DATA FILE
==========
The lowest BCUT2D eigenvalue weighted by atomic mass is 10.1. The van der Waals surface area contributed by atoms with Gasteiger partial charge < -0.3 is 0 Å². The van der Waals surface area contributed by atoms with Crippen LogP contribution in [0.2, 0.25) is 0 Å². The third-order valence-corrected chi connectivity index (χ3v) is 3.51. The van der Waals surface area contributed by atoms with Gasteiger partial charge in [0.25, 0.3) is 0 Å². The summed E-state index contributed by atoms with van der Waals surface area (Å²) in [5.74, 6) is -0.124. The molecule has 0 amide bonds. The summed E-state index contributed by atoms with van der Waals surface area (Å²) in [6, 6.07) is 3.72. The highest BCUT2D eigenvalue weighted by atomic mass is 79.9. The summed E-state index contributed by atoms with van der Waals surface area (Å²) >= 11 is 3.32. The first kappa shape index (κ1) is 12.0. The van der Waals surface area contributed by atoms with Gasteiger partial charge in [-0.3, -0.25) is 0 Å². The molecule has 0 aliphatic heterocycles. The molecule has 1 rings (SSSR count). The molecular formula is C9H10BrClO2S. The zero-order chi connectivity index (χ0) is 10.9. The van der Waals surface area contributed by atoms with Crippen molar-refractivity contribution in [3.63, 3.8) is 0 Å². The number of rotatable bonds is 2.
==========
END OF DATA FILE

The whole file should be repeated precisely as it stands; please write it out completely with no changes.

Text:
The lowest BCUT2D eigenvalue weighted by atomic mass is 10.1. The van der Waals surface area contributed by atoms with Gasteiger partial charge < -0.3 is 0 Å². The van der Waals surface area contributed by atoms with Crippen LogP contribution in [0.2, 0.25) is 0 Å². The third-order valence-corrected chi connectivity index (χ3v) is 3.51. The van der Waals surface area contributed by atoms with Gasteiger partial charge in [0.25, 0.3) is 0 Å². The summed E-state index contributed by atoms with van der Waals surface area (Å²) in [5.74, 6) is -0.124. The molecule has 0 amide bonds. The summed E-state index contributed by atoms with van der Waals surface area (Å²) in [6, 6.07) is 3.72. The highest BCUT2D eigenvalue weighted by atomic mass is 79.9. The summed E-state index contributed by atoms with van der Waals surface area (Å²) >= 11 is 3.32. The first kappa shape index (κ1) is 12.0. The van der Waals surface area contributed by atoms with Gasteiger partial charge in [-0.3, -0.25) is 0 Å². The molecule has 0 aliphatic heterocycles. The molecule has 1 rings (SSSR count). The molecular formula is C9H10BrClO2S. The zero-order chi connectivity index (χ0) is 10.9. The van der Waals surface area contributed by atoms with Crippen molar-refractivity contribution in [3.63, 3.8) is 0 Å². The number of rotatable bonds is 2.